The Case of the Shivering Shafts
Coverage for machine repair often hinges on cause: accidental damage, breakdown, or wear-and-tear. Truth is in the Details.
A $100k segment of an industrial machine contained two slow turning driveshafts that carried hundreds of horsepower into the machine. The machine segment was claimed to have failed. It was claimed that an accident within the machine damaged the driveshafts, requiring replacement of the machine segment.
TI was requested to determine the cause and extent of damage. The shafts and associated bearings were sent to TI for laboratory analysis. The shafts were set up on precision roller V-blocks on TI’s Grade AA laboratory surface plate and checked for runout at the shaft ends. The shaft ends were found to wobble (run-out) only .0010” and .0006”, indicating the off-axis deviations of the shaft ends were only .0005” and .0003”.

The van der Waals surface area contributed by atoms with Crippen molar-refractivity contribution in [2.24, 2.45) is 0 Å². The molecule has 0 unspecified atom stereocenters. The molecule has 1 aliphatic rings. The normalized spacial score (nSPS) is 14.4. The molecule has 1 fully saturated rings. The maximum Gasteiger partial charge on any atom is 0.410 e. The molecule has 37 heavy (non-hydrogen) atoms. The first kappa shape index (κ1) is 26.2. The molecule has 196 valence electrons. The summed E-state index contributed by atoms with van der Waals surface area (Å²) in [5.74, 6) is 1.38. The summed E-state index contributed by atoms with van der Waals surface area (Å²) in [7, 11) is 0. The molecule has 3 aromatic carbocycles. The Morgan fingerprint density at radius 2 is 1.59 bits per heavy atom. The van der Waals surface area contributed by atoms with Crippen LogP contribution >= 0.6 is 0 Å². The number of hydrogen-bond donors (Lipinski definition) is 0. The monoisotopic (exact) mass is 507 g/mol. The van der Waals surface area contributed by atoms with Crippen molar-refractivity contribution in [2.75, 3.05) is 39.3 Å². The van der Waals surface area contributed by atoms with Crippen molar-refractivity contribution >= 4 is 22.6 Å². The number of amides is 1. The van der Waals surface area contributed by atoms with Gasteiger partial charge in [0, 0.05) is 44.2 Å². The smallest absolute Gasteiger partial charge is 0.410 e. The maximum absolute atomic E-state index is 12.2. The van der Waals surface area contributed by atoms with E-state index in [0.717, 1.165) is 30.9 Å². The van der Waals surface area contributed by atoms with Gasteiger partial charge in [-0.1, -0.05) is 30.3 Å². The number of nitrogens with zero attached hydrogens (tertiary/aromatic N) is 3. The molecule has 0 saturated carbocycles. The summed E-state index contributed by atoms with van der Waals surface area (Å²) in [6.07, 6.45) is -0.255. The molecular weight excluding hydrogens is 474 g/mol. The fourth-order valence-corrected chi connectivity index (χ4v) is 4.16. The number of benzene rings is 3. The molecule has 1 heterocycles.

Both ends of the shafts are splined and the splines were cut to be in rotational alignment. The alignment of the splines was tested and the splines were found to still be precisely in alignment showing that neither shaft had been twisted. However, the splines on one end of each shaft were badly degraded and after cleaning they were examined and photographed under stereomicroscope.
Analysis of the splines found that they were 70% missing due to advanced wear from fretting, a vibratory abrasion process common to high power splined joints. No spline was deformed due to impact.
The bearings were also inspected under stereomicroscope and found to be suffering from an advanced state of wear but not impact damage due to an accident.
TI also inspected the machine itself and found that a guide bushing was entirely missing from a machine input shaft which resulted in the weight of the input shaft and its 30-pound coupling hanging on the end of the splined shaft, thus creating the high amplitude, low frequency vibration that was transmitted back into the splines and caused the fretting. The damage was the result of long term wear and tear.